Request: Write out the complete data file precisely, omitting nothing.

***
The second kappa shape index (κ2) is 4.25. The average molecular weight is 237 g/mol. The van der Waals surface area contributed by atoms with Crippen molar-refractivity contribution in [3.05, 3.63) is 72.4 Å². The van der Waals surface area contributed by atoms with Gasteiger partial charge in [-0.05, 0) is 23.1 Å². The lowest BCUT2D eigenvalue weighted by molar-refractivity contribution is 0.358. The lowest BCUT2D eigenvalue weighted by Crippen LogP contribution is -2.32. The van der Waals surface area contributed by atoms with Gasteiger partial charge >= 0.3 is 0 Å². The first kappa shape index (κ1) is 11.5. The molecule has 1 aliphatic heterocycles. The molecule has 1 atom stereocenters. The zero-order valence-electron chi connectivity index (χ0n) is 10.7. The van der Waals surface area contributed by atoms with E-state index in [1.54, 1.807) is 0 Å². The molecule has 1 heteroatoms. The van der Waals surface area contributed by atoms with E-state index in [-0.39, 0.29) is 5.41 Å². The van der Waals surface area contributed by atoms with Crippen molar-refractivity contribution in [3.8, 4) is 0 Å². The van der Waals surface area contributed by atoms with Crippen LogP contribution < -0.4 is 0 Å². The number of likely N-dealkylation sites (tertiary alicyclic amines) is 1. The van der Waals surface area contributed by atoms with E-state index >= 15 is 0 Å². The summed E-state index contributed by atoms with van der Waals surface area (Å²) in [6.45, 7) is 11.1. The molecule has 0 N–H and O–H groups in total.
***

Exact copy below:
The second kappa shape index (κ2) is 4.25. The average molecular weight is 237 g/mol. The van der Waals surface area contributed by atoms with Crippen molar-refractivity contribution in [3.05, 3.63) is 72.4 Å². The van der Waals surface area contributed by atoms with Gasteiger partial charge in [-0.05, 0) is 23.1 Å². The lowest BCUT2D eigenvalue weighted by molar-refractivity contribution is 0.358. The lowest BCUT2D eigenvalue weighted by Crippen LogP contribution is -2.32. The van der Waals surface area contributed by atoms with Gasteiger partial charge >= 0.3 is 0 Å². The first kappa shape index (κ1) is 11.5. The molecule has 1 aliphatic heterocycles. The molecule has 1 atom stereocenters. The zero-order valence-electron chi connectivity index (χ0n) is 10.7. The van der Waals surface area contributed by atoms with E-state index in [1.54, 1.807) is 0 Å². The molecule has 1 heteroatoms. The van der Waals surface area contributed by atoms with E-state index in [-0.39, 0.29) is 5.41 Å². The van der Waals surface area contributed by atoms with Crippen molar-refractivity contribution in [3.8, 4) is 0 Å². The van der Waals surface area contributed by atoms with Crippen LogP contribution < -0.4 is 0 Å². The number of likely N-dealkylation sites (tertiary alicyclic amines) is 1. The van der Waals surface area contributed by atoms with E-state index >= 15 is 0 Å². The summed E-state index contributed by atoms with van der Waals surface area (Å²) in [6.45, 7) is 11.1. The molecule has 0 N–H and O–H groups in total.